I dragged myself to one of those fancy movie premieres, and it was an experience that was embraced as a heroic poem and not just a regular, boring Saturday evening–this was a communal, but at the same time extremely individual moment that felt like an atonement of sorts. I had not been to the movies in over a year (since the short-lived and limited re-issue of Alien) and it was the longest I’d gone without being in a cinema since I sat down to watch Return of the Jedi in 1983 as a little devil child. There was the nostalgic, yet forgotten hint of popcorn mixed in with the notes of cleaning spray and faux-butter sludge to welcome me with open arms. I was a tad bit leery about being around so many skin-sacks, but calmed myself on a few occasions by telling myself that the world was a different place– and it was as simple as breaking free of a routine, and a miserable one at that. In conclusion, the movie sucked, but I enjoyed it nonetheless as a free flowing, maskless and anxiety-free critic unperturbed by low-brow cinema.
The after-party was at the Flamingo Cantina, and their mezcal margarita hit me straight behind my third eye. Matthew McConaughey was making his rounds, flittering amongst the packed club and making benign conversation, but as an ex-denizen of Los Angeles, we just aren’t that impressed by fame. We are used to seeing our screen heroes at the grocery store buying jarred pickles or matzo ball soup and shrugging it off with an, “Oh,” after getting a 10 second cheap thrill. I can enjoy the craft of acting (some would say the basis of the craft is to act like a disingenuous, self-satisfied prick with a set of veneers, tendencies to show-off, and a healthy case of nepotism) without caring a lick about their social life or even trying to be near them to suck their “aura.” And in the end actors simply don’t impress me as much as athletes or musicians (both somewhat based on meritocracy) as most of them are smaller in stature than even the average person on the street. (Hola, Tom Cruise) Size matters–am I right ladies?
Noted Austin-ite and former Oakland Athletic Huston Street was standing in the corner nursing a Bud Light and wearing some vintage-aviator-style Jeffrey Dahmer glasses that are all the rage with Generation Z hipsters and dads in the 80’s if you happen to have access to a time machine. I’m not sure if he was there for the after-party or if he was just hanging out, but the bartender told me he is now a coach for the Texas Longhorns and I had no reason to believe he was being untruthful. Street had a few excellent seasons as a closer in Oakland before moving on to greener pastures and giant sacks of money elsewhere. I remember being impressed at the time that he was a 21 year old rookie who had to learn how to “piss standing up” with very little minor league experience. Mr. Street had been relegated to oblivion in my mind, and now it all came rushing back with a sun-baked bang. I suppose we didn’t know how good we had it considering we had to endure and agonize with the likes of Jim Johnson and Brian Fuentes since his departure, which now seems as if it happened so many moons ago.
I’m old enough to remember his father, James, as quarterback at Texas in the late 1960s. He won a national championship and led the Longhorns to victory in a game against Arkansas that I still consider one of the 2 or 3 best games I ever saw. He was also a stalwart of the Texas baseball team. Like father, like son.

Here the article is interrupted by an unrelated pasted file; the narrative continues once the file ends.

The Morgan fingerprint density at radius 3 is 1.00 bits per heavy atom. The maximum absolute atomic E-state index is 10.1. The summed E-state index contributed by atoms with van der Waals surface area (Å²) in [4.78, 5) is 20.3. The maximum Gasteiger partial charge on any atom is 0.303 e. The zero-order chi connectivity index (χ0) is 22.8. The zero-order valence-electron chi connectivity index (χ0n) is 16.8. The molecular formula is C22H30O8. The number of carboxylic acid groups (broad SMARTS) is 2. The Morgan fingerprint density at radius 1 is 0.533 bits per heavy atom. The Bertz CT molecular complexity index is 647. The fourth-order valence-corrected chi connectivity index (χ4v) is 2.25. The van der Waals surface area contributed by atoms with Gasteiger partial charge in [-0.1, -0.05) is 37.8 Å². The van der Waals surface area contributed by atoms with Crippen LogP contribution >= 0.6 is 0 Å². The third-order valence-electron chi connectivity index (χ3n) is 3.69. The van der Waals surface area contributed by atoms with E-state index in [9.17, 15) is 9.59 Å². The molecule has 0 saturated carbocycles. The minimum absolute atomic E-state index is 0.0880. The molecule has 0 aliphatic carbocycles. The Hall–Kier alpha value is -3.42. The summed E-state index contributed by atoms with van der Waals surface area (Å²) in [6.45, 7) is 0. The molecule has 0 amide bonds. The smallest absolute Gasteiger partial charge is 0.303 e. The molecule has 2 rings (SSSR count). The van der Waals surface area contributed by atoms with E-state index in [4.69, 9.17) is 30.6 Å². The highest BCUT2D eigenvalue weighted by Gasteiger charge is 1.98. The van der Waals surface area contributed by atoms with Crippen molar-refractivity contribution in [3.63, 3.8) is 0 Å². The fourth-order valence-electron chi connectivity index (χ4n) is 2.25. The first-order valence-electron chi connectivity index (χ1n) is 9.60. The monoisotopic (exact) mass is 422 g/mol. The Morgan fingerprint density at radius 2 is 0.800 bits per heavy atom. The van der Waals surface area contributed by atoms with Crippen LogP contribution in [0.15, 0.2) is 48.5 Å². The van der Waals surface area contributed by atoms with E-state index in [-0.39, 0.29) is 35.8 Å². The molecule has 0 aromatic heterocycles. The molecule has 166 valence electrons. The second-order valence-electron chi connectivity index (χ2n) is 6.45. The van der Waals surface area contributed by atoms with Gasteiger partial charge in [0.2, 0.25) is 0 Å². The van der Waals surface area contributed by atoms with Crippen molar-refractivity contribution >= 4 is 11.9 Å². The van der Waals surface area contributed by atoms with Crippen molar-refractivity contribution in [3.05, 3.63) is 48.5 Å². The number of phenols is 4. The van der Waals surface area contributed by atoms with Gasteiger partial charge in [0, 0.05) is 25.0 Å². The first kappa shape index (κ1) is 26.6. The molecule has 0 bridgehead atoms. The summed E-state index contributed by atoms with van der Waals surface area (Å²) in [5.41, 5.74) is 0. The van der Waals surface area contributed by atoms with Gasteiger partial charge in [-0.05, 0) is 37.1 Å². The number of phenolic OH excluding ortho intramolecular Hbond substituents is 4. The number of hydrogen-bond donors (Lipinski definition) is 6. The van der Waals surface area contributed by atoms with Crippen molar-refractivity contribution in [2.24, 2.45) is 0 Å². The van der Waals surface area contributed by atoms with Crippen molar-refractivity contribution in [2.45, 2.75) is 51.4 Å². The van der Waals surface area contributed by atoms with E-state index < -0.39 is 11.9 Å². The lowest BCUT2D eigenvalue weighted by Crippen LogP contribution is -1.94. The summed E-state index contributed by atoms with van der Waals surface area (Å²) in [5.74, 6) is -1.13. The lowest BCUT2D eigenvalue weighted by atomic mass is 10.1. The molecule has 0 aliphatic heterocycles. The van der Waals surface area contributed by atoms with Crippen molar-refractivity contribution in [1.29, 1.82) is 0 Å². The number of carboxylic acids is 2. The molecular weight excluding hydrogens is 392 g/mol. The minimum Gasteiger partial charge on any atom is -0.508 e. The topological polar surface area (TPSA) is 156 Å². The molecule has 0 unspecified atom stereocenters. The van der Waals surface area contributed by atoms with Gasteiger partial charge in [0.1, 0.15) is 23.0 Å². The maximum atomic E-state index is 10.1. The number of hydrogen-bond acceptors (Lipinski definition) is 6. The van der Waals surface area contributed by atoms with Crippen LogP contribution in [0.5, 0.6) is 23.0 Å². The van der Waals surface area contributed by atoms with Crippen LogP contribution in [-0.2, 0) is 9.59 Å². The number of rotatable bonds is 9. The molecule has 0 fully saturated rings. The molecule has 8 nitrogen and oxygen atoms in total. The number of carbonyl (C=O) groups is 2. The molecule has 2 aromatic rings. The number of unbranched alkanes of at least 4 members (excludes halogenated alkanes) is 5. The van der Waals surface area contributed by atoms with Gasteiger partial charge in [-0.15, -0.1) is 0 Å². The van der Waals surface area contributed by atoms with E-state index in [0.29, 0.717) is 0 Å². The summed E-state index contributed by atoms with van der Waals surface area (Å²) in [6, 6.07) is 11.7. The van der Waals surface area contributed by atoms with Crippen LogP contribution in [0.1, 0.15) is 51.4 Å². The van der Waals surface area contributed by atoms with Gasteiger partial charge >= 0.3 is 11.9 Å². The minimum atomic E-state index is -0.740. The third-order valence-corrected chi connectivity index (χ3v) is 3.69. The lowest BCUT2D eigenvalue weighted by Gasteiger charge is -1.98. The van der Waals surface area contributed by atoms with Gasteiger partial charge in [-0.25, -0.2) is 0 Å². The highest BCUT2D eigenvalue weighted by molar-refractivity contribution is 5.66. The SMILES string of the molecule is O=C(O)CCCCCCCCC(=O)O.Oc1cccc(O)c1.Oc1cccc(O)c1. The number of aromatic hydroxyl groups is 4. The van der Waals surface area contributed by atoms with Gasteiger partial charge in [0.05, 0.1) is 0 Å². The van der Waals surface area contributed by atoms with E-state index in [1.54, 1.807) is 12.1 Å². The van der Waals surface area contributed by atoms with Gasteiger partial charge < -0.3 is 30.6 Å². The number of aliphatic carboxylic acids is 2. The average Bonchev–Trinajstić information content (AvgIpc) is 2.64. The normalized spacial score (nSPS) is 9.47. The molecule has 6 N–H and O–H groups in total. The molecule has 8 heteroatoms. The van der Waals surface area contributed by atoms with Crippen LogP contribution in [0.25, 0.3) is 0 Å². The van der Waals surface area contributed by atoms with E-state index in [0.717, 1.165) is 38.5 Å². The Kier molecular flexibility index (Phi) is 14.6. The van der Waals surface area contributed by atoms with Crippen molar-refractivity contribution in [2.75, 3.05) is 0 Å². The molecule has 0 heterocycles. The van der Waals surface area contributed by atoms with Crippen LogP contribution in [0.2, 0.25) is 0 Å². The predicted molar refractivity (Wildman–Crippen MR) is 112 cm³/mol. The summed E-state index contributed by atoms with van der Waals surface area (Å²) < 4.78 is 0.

You’re right, v. That’s a cool tidbit of sports trivia.
You have given me yet another reason to enjoy your work: Anyone who is more impressed with seeing Huston Street than Matthew McConaughey is OK with me.
There are exceptions to the athletes over actors ranking, though, if the actor is a true icon. My wife and I stumbled across such an experience in October 2019. We were visiting Los Angeles and a friend of hers took us to lunch at Il Piccolino in West Hollywood. We looked over at the next table and Kirk Douglas, 102 years old, was having lunch with another man. Spartacus had a walker near his seat but he was alert, conversing ( despite a speech impediment) and checking his Smartphone. I must admit, I was a little starstruck, though I didn’t dare show it.
After he finished lunch, Douglas used his walker to depart the place without any other assistance. A car pulled up tight to the curb at the entrance and he got into the passenger side with help from someone inside.
He turned 103 two months later, and passed away two months after that. The day we saw him, the guy displayed more dignified presence than most of those masquerading as stars today.
That’s a cool story, Simba. It’s an odd thing when everyone realizes that a “star” is in their midst, but they have to act like it’s no big deal. It’s awkward for everyone involved, and I bet it’s a big reason why a lot of these people turn to drugs etc. because they realize that underneath it all they really are no big deal.
When I was teaching at SDSU and went to the supermarket near by, I sometimes was spied by a student. It was always very awkward for the kid. One student said, “You SHOP???” and followed me around the whole store. We kind of bonded during that experience over a mutual love of sandwiches. Not more specific, just sandwiches. “What do you eat?” he asked and I said “Sandwiches.” But you’re so jaded even Matthew McConaughey doesn’t get that much attention, huh?
I love your writing. Whenever I get to sit down and actually savor it, I’m always happy.
What a sweet comment, Martha. Thank you very much. Am I jaded? I suppose, but perhaps grounded? “Alright, alright, alright.” 🙂 That kid was on to something because I wasn’t aware that professors shopped either.
Ha ha ha ha! Well, he started hanging around my office a lot and brought me a sandwich once. 😀